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Arlington Heights defective medical device attorneysMedical technology is constantly improving, and new devices and techniques are regularly made available to help address patients’ conditions and improve their health. Unfortunately, there are many cases where new products are found to be unsafe after being made available for public use, and defective medical devices can cause serious injuries to patients. Those who have been injured by these devices will want to work with a personal injury attorney who can help them determine their options for pursuing compensation from a product’s manufacturer or others who were responsible for their damages.

Medical Device Recalls and Patient Injuries

The U.S. Food and Drug Administration (FDA) regularly reviews and investigates the medical devices that are used by doctors and hospitals throughout the United States. If the FDA uncovers problems with medical devices that may present a danger to patients, a device’s manufacturer may be required to perform a recall, which may include removing devices from the market or performing repairs to address issues that affect patient safety. Some medical devices that have been subject to recalls in recent years include:

  • Hip replacements - Artificial hip joints may be made of metal and other materials, but those that have metal-on-metal components have a high failure rate. Corrosion and wearing of these components can release toxic substances into a patient’s body, leading to infections, damage to muscles, nerves, and bones, and other complications.
  • Transvaginal mesh - These implants have been used to address issues such as incontinence or injuries to pelvic organs. In some cases, mesh implants can deteriorate and break down, leading to sharp fragments that can perforate tissues and organs, resulting in internal bleeding and infections.
  • IVC blood filters - Small metal filters may be inserted into major blood vessels to prevent blood clots from traveling to the lungs, brain, or heart. These filters may break apart, and metal pieces may travel through the bloodstream and perforate organs, leading to hemorrhaging and organ damage.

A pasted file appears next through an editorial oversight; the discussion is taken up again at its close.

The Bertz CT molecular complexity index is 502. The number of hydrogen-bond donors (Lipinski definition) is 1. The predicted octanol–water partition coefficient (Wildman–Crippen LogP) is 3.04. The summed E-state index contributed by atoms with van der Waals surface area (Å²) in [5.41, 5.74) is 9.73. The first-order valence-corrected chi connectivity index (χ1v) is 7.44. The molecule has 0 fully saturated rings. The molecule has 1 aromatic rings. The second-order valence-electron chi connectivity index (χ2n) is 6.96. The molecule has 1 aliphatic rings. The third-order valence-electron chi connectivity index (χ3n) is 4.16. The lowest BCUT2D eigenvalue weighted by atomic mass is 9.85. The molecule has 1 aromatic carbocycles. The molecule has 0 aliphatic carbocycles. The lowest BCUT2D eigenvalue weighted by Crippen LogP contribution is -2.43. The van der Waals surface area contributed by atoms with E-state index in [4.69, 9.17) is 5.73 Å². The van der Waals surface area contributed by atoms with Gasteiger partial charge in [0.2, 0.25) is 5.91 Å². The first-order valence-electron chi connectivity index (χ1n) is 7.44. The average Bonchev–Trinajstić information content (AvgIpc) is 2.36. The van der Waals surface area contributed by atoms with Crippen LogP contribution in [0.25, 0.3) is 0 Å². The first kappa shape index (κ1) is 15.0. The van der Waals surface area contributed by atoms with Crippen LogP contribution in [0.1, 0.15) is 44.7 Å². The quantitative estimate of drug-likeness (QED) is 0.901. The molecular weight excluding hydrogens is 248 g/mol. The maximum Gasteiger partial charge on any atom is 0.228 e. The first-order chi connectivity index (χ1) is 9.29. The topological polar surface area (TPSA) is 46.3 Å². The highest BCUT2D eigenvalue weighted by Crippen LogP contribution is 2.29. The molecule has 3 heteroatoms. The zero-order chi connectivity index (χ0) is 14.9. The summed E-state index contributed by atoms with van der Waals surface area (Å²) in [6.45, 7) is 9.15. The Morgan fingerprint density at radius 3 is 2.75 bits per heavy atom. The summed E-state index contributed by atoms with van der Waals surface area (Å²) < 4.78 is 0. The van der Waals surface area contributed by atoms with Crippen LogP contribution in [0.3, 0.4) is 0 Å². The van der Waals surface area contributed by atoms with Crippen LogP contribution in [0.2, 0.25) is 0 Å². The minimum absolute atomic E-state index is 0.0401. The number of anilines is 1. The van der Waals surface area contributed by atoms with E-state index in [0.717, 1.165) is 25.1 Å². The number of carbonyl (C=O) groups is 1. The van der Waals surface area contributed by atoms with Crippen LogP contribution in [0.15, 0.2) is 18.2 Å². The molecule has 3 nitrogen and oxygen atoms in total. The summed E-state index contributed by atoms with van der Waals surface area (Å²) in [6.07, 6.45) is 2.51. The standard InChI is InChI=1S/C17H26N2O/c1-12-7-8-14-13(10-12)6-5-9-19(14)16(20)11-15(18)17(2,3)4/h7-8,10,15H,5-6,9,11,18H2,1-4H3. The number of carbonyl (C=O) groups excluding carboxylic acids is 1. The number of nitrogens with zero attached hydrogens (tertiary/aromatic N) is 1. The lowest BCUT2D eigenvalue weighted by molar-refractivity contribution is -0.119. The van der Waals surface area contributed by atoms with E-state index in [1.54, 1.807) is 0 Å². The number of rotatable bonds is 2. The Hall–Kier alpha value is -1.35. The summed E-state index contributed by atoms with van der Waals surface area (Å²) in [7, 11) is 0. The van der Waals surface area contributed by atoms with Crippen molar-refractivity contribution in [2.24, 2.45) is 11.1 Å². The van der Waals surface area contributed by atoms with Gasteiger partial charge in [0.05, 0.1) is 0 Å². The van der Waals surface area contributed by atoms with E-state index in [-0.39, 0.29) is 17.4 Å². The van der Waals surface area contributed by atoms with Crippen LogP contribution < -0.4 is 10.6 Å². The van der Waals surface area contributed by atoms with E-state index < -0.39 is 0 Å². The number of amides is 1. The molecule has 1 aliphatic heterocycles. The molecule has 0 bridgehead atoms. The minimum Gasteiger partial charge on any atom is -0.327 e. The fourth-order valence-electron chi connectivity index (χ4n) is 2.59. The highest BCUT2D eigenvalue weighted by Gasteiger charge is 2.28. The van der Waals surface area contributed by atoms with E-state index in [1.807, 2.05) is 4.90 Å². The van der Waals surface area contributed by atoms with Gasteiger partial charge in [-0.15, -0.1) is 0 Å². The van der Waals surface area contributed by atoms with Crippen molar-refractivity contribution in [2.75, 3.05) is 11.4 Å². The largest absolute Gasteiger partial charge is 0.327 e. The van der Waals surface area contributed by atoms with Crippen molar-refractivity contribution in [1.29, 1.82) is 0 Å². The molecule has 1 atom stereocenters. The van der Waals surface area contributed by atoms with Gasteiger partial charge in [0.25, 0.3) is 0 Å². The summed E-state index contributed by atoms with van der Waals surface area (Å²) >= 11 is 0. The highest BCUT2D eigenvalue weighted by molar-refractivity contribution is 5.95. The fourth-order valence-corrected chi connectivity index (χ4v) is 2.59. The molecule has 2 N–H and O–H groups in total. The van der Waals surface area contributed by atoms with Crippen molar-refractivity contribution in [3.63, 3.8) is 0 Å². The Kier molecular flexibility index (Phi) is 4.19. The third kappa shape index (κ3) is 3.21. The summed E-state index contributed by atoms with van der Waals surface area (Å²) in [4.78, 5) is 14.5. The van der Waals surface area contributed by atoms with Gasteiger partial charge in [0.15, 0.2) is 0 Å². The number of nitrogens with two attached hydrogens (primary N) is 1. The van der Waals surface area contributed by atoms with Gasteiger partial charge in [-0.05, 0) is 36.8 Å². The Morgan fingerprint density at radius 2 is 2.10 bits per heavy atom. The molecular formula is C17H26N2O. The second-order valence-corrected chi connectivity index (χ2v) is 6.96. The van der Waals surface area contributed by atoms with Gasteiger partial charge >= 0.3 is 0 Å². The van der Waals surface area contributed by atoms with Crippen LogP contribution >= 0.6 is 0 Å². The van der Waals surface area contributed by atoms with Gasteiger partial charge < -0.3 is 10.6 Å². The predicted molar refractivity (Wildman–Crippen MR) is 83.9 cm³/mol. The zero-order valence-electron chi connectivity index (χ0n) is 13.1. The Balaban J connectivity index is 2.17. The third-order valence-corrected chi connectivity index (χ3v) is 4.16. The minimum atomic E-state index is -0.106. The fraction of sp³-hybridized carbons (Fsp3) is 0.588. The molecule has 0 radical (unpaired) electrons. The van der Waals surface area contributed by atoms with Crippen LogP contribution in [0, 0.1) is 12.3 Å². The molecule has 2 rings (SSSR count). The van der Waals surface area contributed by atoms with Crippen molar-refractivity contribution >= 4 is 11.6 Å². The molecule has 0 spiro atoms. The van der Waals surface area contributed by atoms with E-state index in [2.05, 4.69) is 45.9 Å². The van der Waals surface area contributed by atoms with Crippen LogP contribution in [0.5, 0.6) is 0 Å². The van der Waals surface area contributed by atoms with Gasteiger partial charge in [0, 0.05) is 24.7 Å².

• Surgical warming blankets - During surgery, blankets that are heated by warm air may be used to stabilize a patient’s temperature. However, the circulation of air through these blankets may allow for the spread of germs, leading to serious infections.

Contact Our Rolling Meadows Product Liability Lawyers

While medical devices are meant to improve patients’ health, they can cause long-lasting or permanent injuries if they do not function properly. The attorneys of Newland & Newland, LLP can help you determine your options if you were injured by a defective medical device, and we will fight to ensure that you are fully compensated for the damages you have suffered. Contact our Palatine defective product attorneys at 847-797-8000 to set up a free consultation today.

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HeartStart MRx Defibrillator Recalled for Defective Part

The United States Food and Drug Administration (FDA) recently issued a recall for the Philips HeartStart MRx defibrillator because it contains a faulty part that can put patients at risk of serious injury and death.

The defective medical device was recalled after it was determined that a glass tube inside the defibrillator has tiny cracks that allow gases to escape and cause the device to malfunction. These cracks also allow electrical surges to cross the defibrillator's resistors, potentially damaging them and causing the device to fail while it is in automated external defibrillator (AED) mode. When the device fails in this mode, it can still be operated manually. Healthcare providers who have the defibrillator are urged to have the defective glass tube repaired to prevent patient injuries and deaths. In their uncorrected state, these defibrillators can fail at any time.

When a patient is injured by a defective medical device, he or she may seek compensation for his or her damages through a defective medical device claim. When a victim dies from a defective medical device, his or her loved ones may seek compensation for damages through a wrongful death claim.

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The benefits and risks of mammography screening have long been debated in the scientific community. According to the National Cancer Institute, while screening may be effective in reducing the number of deaths from breast cancer through early detection of a cancerous tumor, it can, at the same time, cause harm to the woman who is participating. The most common limitations of breast cancer screening can include false-positives, overdiagnosis, false-negatives, discomfort, radiation risk, and anxiety.